Wednesday, January 30, 2013

Twilight Princess, or How to Ruin a Legend

at 4:44 PM
I was listening to The Zelda 25th Anniversary Orchestral Symphonic Arrangement CD, the Legend of this morning on the car to work and it was pretty nice. If you don't have the edition of Skyward Sword that includes said disc, you should use Internet to find it. Following on random play, the next album was Mr. Bungle's Mr. Bungle. Something about the way Mike Patton unironically sing-talks "it's not funny, my ass is on fire" in his stupid nasally joke-voice made me think: Twilight Princess went a long way to hurt Zelda's reputation.

Hmm, if I had cited the part at the end of the same song where he whackily chants "RE-DUN-DANT" in a variety of whacky voices, that last paragraph may have actually made sense. Dodged a lazer there!

Game veterans ought to know the name Eiji Aonuma. He's the guy who's been Charles in Charge of the series since Majora's Mask (previously serving as co-director of Ocarina of Time). His declared focus has always been the introduction of new elements to the series to keep it relevant, from the ticking clock in Majora to the sky-y skies of Skyward Sword. Certain steps along this path have lent more to forgettable gimmickry (horse combat) than true innovation (horse combat), developing an eventual notion that every Zelda has the same core experience with some set dressing to make it "new". It's become an understanding that Zelda has like a main town and a half dozen dungeons and a trading side-quest, but, you know, what else is there? What draws attention is how that base has been presented; the icing on a cake that is slowly growing stale. It's a fallacious understanding (the cake and the icing are inverted!), but one with valid origin.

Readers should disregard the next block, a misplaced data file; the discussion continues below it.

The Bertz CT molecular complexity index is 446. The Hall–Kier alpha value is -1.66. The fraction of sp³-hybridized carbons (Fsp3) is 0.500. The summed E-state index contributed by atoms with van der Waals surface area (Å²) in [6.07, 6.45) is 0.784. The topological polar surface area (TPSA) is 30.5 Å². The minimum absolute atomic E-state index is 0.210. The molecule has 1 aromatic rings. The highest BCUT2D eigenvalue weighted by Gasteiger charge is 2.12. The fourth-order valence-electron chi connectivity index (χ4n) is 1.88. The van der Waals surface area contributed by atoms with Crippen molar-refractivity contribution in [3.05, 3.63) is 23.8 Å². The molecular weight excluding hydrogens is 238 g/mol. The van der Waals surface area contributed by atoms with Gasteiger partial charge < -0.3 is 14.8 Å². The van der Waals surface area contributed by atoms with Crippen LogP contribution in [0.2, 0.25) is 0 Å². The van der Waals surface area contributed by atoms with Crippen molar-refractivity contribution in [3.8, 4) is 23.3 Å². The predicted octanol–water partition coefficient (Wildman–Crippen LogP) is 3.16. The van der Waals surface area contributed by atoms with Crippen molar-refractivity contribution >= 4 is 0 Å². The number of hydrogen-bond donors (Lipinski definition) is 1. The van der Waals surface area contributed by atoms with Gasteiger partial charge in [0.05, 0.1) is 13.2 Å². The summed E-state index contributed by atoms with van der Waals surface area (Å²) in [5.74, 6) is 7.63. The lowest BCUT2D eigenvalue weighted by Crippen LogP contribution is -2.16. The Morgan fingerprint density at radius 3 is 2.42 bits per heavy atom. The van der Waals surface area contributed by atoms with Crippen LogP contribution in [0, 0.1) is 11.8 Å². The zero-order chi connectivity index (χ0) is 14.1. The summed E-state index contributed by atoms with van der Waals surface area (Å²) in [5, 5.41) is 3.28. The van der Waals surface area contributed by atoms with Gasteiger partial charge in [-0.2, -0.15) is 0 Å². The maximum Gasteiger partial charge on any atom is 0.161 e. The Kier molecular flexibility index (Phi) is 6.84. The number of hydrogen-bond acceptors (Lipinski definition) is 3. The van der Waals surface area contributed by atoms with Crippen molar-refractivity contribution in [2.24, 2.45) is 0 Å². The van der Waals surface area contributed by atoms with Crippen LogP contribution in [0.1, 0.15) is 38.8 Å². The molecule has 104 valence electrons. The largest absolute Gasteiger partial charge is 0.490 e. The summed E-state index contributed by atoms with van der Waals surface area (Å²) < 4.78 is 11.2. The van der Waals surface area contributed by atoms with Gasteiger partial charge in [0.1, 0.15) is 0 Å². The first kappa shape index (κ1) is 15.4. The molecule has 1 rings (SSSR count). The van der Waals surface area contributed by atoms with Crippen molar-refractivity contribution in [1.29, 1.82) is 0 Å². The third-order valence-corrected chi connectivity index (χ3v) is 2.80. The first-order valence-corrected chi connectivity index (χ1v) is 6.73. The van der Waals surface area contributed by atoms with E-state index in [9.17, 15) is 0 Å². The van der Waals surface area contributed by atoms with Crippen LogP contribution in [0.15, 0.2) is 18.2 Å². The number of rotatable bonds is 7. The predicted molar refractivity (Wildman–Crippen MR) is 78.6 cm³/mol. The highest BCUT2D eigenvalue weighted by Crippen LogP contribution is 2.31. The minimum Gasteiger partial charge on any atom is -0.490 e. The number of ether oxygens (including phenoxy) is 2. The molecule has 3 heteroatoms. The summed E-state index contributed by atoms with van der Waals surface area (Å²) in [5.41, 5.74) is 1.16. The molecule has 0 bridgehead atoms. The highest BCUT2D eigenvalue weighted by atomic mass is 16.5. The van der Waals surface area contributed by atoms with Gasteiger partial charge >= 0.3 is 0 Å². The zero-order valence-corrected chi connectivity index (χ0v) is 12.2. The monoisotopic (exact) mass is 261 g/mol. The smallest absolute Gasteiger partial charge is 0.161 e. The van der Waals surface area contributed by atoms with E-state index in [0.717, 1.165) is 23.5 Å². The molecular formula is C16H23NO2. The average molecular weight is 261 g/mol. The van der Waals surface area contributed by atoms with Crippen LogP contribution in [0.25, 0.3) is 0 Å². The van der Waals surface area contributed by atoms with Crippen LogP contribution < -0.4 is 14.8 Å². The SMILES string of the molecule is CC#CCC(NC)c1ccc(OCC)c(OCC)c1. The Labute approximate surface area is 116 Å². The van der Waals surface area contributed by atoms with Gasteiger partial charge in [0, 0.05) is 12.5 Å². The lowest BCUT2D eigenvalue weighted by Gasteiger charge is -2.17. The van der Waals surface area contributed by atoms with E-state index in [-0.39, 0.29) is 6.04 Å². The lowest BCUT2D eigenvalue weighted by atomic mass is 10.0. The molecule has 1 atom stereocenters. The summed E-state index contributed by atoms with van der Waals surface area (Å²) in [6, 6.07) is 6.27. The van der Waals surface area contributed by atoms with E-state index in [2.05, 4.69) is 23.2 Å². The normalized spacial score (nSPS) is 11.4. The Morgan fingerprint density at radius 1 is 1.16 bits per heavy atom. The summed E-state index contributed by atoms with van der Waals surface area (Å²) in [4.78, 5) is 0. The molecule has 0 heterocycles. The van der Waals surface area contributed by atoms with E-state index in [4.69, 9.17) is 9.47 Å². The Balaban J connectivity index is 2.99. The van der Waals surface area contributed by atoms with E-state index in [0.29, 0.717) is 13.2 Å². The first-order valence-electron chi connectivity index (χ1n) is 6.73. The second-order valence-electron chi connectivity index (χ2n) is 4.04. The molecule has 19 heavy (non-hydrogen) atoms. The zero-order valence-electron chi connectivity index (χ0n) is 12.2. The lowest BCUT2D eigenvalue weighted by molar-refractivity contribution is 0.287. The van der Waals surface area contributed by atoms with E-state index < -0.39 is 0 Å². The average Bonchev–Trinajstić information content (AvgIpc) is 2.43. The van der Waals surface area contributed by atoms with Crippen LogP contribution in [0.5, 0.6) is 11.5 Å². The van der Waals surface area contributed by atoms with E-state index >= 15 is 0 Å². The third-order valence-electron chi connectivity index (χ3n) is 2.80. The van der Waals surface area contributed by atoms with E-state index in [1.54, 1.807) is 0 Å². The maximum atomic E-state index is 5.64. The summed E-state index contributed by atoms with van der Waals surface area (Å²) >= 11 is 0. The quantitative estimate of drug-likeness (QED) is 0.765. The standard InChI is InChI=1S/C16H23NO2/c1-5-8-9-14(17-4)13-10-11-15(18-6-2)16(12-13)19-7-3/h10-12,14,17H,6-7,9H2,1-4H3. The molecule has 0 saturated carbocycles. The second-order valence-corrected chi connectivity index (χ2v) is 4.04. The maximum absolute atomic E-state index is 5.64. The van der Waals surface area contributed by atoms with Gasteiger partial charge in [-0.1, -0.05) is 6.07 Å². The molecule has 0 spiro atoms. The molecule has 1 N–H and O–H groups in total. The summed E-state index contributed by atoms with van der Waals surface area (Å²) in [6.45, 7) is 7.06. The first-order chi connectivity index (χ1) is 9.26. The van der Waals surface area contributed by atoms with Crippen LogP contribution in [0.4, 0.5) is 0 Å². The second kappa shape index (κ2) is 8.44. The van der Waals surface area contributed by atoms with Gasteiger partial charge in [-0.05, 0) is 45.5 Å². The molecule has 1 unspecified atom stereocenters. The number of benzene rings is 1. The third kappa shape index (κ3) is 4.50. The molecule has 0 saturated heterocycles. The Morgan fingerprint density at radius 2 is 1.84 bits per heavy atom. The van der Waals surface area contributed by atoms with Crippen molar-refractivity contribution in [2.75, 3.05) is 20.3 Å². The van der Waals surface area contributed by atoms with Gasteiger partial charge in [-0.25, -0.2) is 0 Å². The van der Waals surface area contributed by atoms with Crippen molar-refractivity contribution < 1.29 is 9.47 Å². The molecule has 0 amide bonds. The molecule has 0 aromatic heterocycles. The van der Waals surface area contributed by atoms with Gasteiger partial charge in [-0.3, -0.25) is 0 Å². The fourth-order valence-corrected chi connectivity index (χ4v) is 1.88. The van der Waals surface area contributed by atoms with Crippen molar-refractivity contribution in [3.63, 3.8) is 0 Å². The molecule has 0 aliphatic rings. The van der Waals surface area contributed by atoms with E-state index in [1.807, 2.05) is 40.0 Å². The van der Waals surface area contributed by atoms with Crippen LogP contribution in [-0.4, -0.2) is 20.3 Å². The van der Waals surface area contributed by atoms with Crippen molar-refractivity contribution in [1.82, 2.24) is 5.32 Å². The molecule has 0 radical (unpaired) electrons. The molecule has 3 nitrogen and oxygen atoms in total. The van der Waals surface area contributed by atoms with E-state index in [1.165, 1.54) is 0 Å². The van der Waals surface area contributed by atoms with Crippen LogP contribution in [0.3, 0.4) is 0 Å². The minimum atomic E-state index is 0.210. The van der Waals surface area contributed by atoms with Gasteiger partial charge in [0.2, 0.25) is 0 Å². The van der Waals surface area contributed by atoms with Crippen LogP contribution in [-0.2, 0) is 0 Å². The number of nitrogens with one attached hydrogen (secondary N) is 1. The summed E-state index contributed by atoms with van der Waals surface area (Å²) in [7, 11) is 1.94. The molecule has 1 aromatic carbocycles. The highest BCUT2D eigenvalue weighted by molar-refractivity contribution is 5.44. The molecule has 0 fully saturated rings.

Not the comically dramatic image of "upside down cake" I was hoping for
A few years ago, the series was a beacon of inspired revolution. Wind Waker and Majora's Mask threw away everything you knew about a dungeon-crawl and rebuilt the adventure from scratch. The notion of dungeons/temples worked themselves back in (not surprising, as they've become action/adventure/RPG fundamentals), but from a basis of entirely new concepts. Majora at heart is Groundhog Day by way of Animal Crossing. Give everyone a happy day. Oh, right, also the world is ending, so probably make that not happen too. Interpersonal diplomacy precedes monster battling. You still get to solve some block puzzles and duke it out with a few bosses, but only as many as needed to progress the overarching story. The same way that The Dark Knight needs to have motorcycle fights to prove that you're still watching Batman, Zelda needs some epic boss conflicts to befit Link's legendary status. Wind Waker sets you out to find something to do at the ocean. Island-hopping. Sea monsters. Sunken treasure. Pirates. Then you get a dungeon or two. Again, these establish the story as a Legend of Zelda, but serve primarily as a reminder of how much the world (and the game) has changed. The temples are relics of a long-forgotten past, congruent to the well-worn gameplay they present.
A screenshot from Majora's Mask